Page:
Using a Samsung phone made me switch back to iOS
First off – I’m not an Apple fanboy . I started to draft this up on my Macbook Pro, and am currently finishing it off on my PC. I still use A Nexus 5 and an iPhone daily. I love technology, and don’t care who stamps their logo on the back of it.
I started off using iOS like many others back in 2008 (or was it 2009?) when the iPhone 3G hit the shelves. For the next five-ish years, I was content with iOS, upgrading my device every second product cycle.
Fastforward to 2013, I was using and loving the iPhone 5, although a little unimpressed by the lack of forward momentum of iOS 7. I was out at a bar one night with some friends, had my phone out on the table like I usually do and one stranger with some sleight of hand later, I was left phoneless.
We were getting more into Android app design at that point, so in the back of my mind I was getting more and more curious about using an Android device as my daily driver. It just so happened that that that the Nexus 5 came out that year, so I said what the hell, and clicked that purchase button. You can check out my initial impression of the Nexus here.
After two weeks of using the phone, I was in love with the Nexus.
It’s really hard to not love the Nexus 5. I mean, to this day Google is still using it for presentations at I/O, and the internet was pretty displeased after the Nexus 6 came out the next year at a higher price point, shortly after with the discontinuation of the Nexus 5.
Nexus 5 aside, the thing that really made me fall in love was stock Android. As a first time Android user, it was like breaking out of the iOS cage I was used to for so many years. The inter app connectivity was great, material was a breath of fresh air, and the customization really allowed me to get exactly what I wanted out of a phone.
When the Samsung S6 was announced, I was immediately interested. I wanted to stick with Android for a little while longer, but craved the build quality and attention to detail on hardware that the next price tier of hardware could offer. It eventually was available in Canada, and after buying into the online hype, I clicked that purchase button once again.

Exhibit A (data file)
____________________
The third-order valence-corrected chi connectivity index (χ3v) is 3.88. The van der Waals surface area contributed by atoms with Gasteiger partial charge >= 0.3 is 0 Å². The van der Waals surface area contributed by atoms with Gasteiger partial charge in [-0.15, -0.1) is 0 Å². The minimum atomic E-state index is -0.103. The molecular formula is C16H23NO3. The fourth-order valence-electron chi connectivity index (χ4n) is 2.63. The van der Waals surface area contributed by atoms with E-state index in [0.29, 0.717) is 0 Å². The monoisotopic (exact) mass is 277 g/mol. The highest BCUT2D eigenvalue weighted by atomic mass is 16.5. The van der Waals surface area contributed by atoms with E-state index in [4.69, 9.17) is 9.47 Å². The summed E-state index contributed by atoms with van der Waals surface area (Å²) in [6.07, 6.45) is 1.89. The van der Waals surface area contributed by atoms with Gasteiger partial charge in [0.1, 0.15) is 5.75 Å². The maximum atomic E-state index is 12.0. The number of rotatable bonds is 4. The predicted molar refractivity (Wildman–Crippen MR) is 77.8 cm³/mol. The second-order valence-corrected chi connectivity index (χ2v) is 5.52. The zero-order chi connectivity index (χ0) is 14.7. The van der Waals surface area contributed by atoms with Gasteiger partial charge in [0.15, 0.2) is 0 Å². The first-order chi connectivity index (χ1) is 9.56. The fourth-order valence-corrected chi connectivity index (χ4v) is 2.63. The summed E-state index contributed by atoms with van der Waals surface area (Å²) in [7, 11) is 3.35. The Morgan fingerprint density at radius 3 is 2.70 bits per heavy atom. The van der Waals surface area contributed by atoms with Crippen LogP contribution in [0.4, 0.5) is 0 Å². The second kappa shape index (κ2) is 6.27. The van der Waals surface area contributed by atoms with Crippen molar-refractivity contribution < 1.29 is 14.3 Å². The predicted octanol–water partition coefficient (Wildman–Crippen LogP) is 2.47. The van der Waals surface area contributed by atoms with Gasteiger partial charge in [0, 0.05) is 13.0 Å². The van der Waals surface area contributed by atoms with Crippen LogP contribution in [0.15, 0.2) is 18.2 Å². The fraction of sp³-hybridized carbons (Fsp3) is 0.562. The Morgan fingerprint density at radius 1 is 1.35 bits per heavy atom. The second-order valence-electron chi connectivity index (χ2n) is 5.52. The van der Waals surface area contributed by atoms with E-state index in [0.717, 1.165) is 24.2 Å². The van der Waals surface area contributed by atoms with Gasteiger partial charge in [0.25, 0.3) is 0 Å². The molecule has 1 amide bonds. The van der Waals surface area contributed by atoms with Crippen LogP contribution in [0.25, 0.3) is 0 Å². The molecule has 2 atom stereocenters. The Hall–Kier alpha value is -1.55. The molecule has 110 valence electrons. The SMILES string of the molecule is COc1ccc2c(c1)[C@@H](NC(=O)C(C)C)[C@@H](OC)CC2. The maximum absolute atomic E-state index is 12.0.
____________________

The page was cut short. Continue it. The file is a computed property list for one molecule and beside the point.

As it turns out, I probably should have stuck with my beat up Nexus 5.
Don’t get me wrong, the hardware is pretty nice! It’s definitely a step up from the Nexus when you’re looking at build quality, screen resolution and audio quality (sadly I can’t include battery life in this list) but none of that matters when you have to deal with the absolute mess of shit that is their skin on Android they call Touchwiz. From built in apps that I usually couldn’t uninstall (the phone comes pre-packaged with 56 apps), bloated features, pestering me to sign up for a Samsung account to use any of their apps, an awful default layout (my magazine, I’m looking at you), it took what I loved about stock android and material design and threw everything into the gutter. Sure, I can turn some things off here and there, but in the long run they just take up space on the device, and it eventually feels slooooow.
I did my best to hide as much as I could and return it a semblance of what I was used to with Nova Launcher, the damage was done. After dealing with the slowness of the device, and missing my alarm more than once because I misplaced my phone on the Samsung wireless charger by a mere centimeter, I put it up for sale 4 months later, ate the $300 loss and switched back to iOS using the iPhone 6+ as my daily driver.
It was almost relieving when I turned it on for the first time, because although not much changed since I was last on iOS – it was exactly what I expected it to be.
It may not be the fully customizable OS that I can truly make mine, 3rd party keyboards aren’t the same, I miss the back button more than ever now, and iTunes is pretty shit compared to the Play store – but after using the S6 for 4 months, I’ll take this any day. Lets see what the new Nexus looks like.
I’m happy waiting until then.
Update: As the extra nail in the coffin, Samsung is now using their pre-installed apps to send push notifications to promote their new products. Gross.